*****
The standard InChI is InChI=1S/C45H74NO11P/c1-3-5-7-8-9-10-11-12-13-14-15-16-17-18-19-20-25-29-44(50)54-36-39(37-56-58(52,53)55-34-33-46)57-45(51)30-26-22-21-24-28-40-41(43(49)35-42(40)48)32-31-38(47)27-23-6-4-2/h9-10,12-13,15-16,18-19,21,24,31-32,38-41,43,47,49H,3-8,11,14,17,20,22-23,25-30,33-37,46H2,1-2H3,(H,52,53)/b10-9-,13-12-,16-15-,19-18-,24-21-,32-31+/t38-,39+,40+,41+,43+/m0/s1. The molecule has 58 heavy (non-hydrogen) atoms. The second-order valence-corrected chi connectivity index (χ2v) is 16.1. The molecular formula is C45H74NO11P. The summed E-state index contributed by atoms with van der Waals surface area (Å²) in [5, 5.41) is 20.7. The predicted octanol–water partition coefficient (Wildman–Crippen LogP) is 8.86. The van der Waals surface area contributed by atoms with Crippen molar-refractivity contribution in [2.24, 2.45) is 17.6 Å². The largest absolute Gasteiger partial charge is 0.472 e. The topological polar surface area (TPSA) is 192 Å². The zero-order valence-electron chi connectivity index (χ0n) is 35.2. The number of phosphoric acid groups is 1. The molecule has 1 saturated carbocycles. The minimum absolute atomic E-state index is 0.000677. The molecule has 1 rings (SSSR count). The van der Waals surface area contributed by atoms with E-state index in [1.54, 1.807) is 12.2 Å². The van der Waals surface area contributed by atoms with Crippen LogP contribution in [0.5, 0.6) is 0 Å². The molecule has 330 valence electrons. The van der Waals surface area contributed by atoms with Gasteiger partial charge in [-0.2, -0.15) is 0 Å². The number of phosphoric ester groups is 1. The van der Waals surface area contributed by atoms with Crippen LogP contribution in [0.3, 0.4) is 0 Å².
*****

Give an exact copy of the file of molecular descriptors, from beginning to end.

The standard InChI is InChI=1S/C45H74NO11P/c1-3-5-7-8-9-10-11-12-13-14-15-16-17-18-19-20-25-29-44(50)54-36-39(37-56-58(52,53)55-34-33-46)57-45(51)30-26-22-21-24-28-40-41(43(49)35-42(40)48)32-31-38(47)27-23-6-4-2/h9-10,12-13,15-16,18-19,21,24,31-32,38-41,43,47,49H,3-8,11,14,17,20,22-23,25-30,33-37,46H2,1-2H3,(H,52,53)/b10-9-,13-12-,16-15-,19-18-,24-21-,32-31+/t38-,39+,40+,41+,43+/m0/s1. The molecule has 58 heavy (non-hydrogen) atoms. The second-order valence-corrected chi connectivity index (χ2v) is 16.1. The molecular formula is C45H74NO11P. The summed E-state index contributed by atoms with van der Waals surface area (Å²) in [5, 5.41) is 20.7. The predicted octanol–water partition coefficient (Wildman–Crippen LogP) is 8.86. The van der Waals surface area contributed by atoms with Crippen molar-refractivity contribution in [2.24, 2.45) is 17.6 Å². The largest absolute Gasteiger partial charge is 0.472 e. The topological polar surface area (TPSA) is 192 Å². The zero-order valence-electron chi connectivity index (χ0n) is 35.2. The number of phosphoric acid groups is 1. The molecule has 1 saturated carbocycles. The minimum absolute atomic E-state index is 0.000677. The molecule has 1 rings (SSSR count). The van der Waals surface area contributed by atoms with E-state index in [1.54, 1.807) is 12.2 Å². The van der Waals surface area contributed by atoms with Crippen LogP contribution in [0.5, 0.6) is 0 Å². The molecule has 330 valence electrons. The van der Waals surface area contributed by atoms with Gasteiger partial charge in [-0.2, -0.15) is 0 Å². The number of phosphoric ester groups is 1. The van der Waals surface area contributed by atoms with Crippen LogP contribution in [0.3, 0.4) is 0 Å².